Study Finds New Causes Of Heart Disease That Leads to Sudden Death

Friday, January 01, 2010

A new study on a significant cause of heart failure and sudden death raises questions about previously assumed genetic causes of this disease and may prevent potentially tragic outcomes due to incomplete genetic screening.

The disease is arrhythmogenic right ventricular cardiomyopathy, an inherited heart muscle disorder where damaged heart muscle is gradually replaced by scar tissue and fat. ARVC often requires heart transplantation and can cause heart failure and sudden death, particularly in young people.

In a study published online February 2 (February 9 issue) in the Journal of the American College of Cardiology, researchers find that the genetic basis of ARVC is not related only to a single gene, known as PKP2, but may include multiple mutations in a single gene or in many genes at the same time – particularly those in “cell junctions” where cells are held tightly together. The Cincinnati Children’s Hospital Medical Center study also reveals that individuals known to carry a single mutated gene may show no clinical evidence of the condition.

“Cell junctions are the final common pathway for ARVC,” says Jeffrey A. Towbin, MD, executive co-director of the Cincinnati Children’s Heart Institute and senior author of the multicenter study. “This study has a significant impact on clinical genetic testing, as simple single-gene analysis, particularly for PKP2 alone, is too narrowly defined and the potential for inaccurate interpretation high. Furthermore, the moderate number of genes that encode for the primary working components of cell junctions strongly suggests that all genes in this pathway should be screened in all subjects.”

Dr. Towbin and his research colleagues identified 21 variants in PKP2 in 38 of 198 (19 percent) of those with ARVC and their families. Of those 38 subjects, nine had two or more mutations in the PKP2 gene, while mutations in additional desmosomal genes – those that form where two cells adhere – were identified in 16 of the 38 subjects with PKP2 mutations who were studied. In 14 of all 198 subjects, mutations occurred in non-PKP2 genes encoding cell junction proteins.

“Unless all genes are screened, individuals may have a non-disease-causing gene variant mistakenly assigned as disease-causative, and “at-risk” family members may be either mistakenly diagnosed with a causative mutation or inappropriately be given a negative result,” says Dr. Towbin. “In the latter case, this could lead to discharge from follow-up despite actually carrying a disease-causing mutation in another gene that wasn’t analyzed. This could lead to tragic outcomes.”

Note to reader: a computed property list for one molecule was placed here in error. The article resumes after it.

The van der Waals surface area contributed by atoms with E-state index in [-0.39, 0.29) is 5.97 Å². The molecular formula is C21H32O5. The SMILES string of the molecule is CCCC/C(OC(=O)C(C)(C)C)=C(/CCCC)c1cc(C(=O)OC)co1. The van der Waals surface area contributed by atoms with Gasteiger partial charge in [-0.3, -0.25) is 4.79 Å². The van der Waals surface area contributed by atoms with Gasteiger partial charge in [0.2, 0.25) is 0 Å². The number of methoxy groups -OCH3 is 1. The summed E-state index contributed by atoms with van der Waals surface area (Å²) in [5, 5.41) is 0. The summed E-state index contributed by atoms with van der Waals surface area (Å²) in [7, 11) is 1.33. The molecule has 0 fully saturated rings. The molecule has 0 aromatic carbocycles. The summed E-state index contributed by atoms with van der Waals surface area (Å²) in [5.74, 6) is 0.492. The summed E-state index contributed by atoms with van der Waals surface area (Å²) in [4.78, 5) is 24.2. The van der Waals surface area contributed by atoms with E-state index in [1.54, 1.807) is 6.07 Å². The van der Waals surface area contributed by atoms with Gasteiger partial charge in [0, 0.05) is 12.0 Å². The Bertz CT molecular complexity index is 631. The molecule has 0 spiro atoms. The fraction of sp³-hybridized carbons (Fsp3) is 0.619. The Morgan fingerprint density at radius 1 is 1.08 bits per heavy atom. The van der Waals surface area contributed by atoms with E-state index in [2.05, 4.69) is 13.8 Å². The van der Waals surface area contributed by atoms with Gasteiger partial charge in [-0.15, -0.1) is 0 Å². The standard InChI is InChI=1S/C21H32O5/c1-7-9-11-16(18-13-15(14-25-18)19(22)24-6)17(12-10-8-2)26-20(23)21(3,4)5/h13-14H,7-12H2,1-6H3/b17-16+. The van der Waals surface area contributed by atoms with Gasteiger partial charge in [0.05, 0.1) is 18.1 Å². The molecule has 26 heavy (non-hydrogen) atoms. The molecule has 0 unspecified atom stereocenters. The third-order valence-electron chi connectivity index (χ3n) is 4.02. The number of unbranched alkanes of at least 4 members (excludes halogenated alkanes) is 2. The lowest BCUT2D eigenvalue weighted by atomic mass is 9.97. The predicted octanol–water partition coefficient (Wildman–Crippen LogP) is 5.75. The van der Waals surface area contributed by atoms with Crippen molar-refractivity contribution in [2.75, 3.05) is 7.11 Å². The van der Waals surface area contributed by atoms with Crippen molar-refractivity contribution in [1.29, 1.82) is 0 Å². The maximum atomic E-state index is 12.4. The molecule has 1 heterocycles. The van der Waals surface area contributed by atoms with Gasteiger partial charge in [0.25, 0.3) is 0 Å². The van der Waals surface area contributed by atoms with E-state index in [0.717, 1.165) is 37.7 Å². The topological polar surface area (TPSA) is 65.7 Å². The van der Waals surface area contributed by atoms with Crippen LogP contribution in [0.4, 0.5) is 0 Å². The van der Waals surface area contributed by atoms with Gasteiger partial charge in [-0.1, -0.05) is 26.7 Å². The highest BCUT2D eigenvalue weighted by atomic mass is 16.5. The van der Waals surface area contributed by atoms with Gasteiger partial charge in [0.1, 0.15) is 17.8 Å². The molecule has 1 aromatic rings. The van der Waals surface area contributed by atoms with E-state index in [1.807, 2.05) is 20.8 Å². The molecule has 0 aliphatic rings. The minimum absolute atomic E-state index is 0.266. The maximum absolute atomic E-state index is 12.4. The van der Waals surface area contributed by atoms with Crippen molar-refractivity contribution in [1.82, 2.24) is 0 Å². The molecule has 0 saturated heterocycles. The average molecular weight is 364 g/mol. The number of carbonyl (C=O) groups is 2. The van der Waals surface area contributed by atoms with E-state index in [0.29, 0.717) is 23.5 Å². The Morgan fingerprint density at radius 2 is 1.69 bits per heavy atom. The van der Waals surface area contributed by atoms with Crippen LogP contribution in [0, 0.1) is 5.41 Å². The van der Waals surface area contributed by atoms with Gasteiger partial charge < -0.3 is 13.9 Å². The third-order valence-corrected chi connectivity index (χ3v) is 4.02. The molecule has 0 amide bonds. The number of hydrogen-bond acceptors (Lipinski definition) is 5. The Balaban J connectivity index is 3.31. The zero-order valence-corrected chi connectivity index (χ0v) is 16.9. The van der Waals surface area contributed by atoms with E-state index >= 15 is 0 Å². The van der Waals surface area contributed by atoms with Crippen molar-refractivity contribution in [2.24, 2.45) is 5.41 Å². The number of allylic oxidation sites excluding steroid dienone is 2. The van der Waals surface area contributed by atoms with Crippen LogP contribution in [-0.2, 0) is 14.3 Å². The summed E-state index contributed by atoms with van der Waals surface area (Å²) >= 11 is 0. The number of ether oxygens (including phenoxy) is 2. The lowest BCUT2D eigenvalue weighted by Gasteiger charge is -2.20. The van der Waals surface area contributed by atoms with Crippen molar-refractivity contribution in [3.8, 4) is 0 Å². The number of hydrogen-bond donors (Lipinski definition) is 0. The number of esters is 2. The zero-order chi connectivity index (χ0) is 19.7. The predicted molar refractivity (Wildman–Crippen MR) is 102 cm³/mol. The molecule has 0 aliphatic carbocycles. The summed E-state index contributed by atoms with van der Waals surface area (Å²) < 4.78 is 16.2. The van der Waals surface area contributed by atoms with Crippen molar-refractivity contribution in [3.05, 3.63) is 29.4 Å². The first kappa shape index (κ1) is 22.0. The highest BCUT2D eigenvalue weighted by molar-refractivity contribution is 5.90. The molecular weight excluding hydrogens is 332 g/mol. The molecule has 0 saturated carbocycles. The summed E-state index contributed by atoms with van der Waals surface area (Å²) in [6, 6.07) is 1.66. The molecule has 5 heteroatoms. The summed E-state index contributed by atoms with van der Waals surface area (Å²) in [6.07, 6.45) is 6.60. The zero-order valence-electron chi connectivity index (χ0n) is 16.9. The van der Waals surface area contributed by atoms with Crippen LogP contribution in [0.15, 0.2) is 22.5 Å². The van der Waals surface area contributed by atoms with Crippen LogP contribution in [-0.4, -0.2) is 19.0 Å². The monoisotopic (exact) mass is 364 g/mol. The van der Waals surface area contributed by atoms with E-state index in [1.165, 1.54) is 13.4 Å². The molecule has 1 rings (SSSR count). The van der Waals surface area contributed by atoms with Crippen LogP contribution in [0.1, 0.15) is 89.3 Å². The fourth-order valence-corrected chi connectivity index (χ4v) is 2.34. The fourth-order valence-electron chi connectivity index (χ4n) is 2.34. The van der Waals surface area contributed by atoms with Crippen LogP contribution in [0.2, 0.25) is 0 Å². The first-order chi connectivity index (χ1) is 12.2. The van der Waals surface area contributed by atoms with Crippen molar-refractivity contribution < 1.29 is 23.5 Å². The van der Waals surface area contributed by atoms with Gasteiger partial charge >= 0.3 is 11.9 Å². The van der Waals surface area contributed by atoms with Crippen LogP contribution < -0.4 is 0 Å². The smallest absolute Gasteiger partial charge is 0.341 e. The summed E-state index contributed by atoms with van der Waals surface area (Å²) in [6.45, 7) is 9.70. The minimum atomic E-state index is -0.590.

ARVC may cause abnormal electrical heart rhythms and weakening of the pumping action of the heart. In many cases, the disease does not limit the quality or duration of life. A proportion of people with ARVC, however, develop complications, all of which are treatable. Left untreated, sudden death may occur – particularly in young, healthy and athletic individuals. This is why evaluation and follow-up by a cardiologist knowledgeable about ARVC is recommended.

The study included researchers from Baylor College of Medicine, Houston; the University of Padua Medical School, Italy; Beth Israel Deaconess Medical Center, Harvard University, Boston; University of Rochester Medical Center, New York; Johns Hopkins School of Medicine and ARVD Program, Baltimore; and the University of Arizona, Tucson.

The study was funded in part by grants from the National Heart, Lung and Blood Institute of the National Institutes of Health.

About Cincinnati Children’s

Cincinnati Children’s Hospital Medical Center is one of 10 children’s hospitals in the United States to make the Honor Roll in U.S. News and World Reports 2009-10 America’s Best Children’s Hospitals issue. It is #1 ranked for digestive disorders and is also highly ranked for its expertise in respiratory diseases, cancer, neonatal care, heart care, neurosurgery, diabetes, orthopedics, kidney disorders and urology. One of the three largest children’s hospitals in the U.S., Cincinnati Children’s is affiliated with the University of Cincinnati College of Medicine and is one of the top two recipients of pediatric research grants from the National Institutes of Health.
President Barack Obama in June 2009 cited Cincinnati Children’s as an “island of excellence” in health care. For its achievements in transforming health care, Cincinnati Children’s is one of six U.S. hospitals since 2002 to be awarded the American Hospital Association-McKesson Quest for Quality Prize for leadership and innovation in quality, safety and commitment to patient care. The hospital is a national and international referral center for complex cases. Additional information can be found at

Contact Information

Jim Feuer, 513-636-4656,